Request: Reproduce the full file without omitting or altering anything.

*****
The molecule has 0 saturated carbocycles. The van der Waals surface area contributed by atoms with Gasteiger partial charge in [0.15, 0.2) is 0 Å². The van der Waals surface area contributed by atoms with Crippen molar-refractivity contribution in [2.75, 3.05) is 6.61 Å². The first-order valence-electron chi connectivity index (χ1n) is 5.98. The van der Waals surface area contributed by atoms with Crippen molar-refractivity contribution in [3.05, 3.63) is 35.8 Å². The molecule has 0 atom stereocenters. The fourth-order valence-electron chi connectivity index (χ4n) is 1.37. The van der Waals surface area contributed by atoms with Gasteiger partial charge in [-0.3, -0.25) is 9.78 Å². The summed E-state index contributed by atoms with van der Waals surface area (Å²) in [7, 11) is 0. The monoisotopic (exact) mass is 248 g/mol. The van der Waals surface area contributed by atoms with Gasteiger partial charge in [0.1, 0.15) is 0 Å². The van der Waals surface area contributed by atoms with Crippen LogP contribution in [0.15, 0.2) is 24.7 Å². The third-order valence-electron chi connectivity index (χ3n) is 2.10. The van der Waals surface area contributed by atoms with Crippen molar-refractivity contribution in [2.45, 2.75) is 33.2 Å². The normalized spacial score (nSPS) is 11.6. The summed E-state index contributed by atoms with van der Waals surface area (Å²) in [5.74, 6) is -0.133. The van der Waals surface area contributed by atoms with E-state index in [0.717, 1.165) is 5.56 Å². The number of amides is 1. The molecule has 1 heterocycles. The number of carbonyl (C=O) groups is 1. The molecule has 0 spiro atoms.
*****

The molecule has 0 saturated carbocycles. The van der Waals surface area contributed by atoms with Gasteiger partial charge in [0.15, 0.2) is 0 Å². The van der Waals surface area contributed by atoms with Crippen molar-refractivity contribution in [2.75, 3.05) is 6.61 Å². The first-order valence-electron chi connectivity index (χ1n) is 5.98. The van der Waals surface area contributed by atoms with Crippen molar-refractivity contribution in [3.05, 3.63) is 35.8 Å². The molecule has 0 atom stereocenters. The fourth-order valence-electron chi connectivity index (χ4n) is 1.37. The van der Waals surface area contributed by atoms with Gasteiger partial charge in [-0.3, -0.25) is 9.78 Å². The summed E-state index contributed by atoms with van der Waals surface area (Å²) in [7, 11) is 0. The monoisotopic (exact) mass is 248 g/mol. The van der Waals surface area contributed by atoms with Gasteiger partial charge in [0.1, 0.15) is 0 Å². The van der Waals surface area contributed by atoms with Crippen LogP contribution in [0.15, 0.2) is 24.7 Å². The third-order valence-electron chi connectivity index (χ3n) is 2.10. The van der Waals surface area contributed by atoms with Crippen molar-refractivity contribution in [2.45, 2.75) is 33.2 Å². The normalized spacial score (nSPS) is 11.6. The summed E-state index contributed by atoms with van der Waals surface area (Å²) in [5.74, 6) is -0.133. The van der Waals surface area contributed by atoms with E-state index in [0.717, 1.165) is 5.56 Å². The number of amides is 1. The molecule has 1 heterocycles. The number of carbonyl (C=O) groups is 1. The molecule has 0 spiro atoms.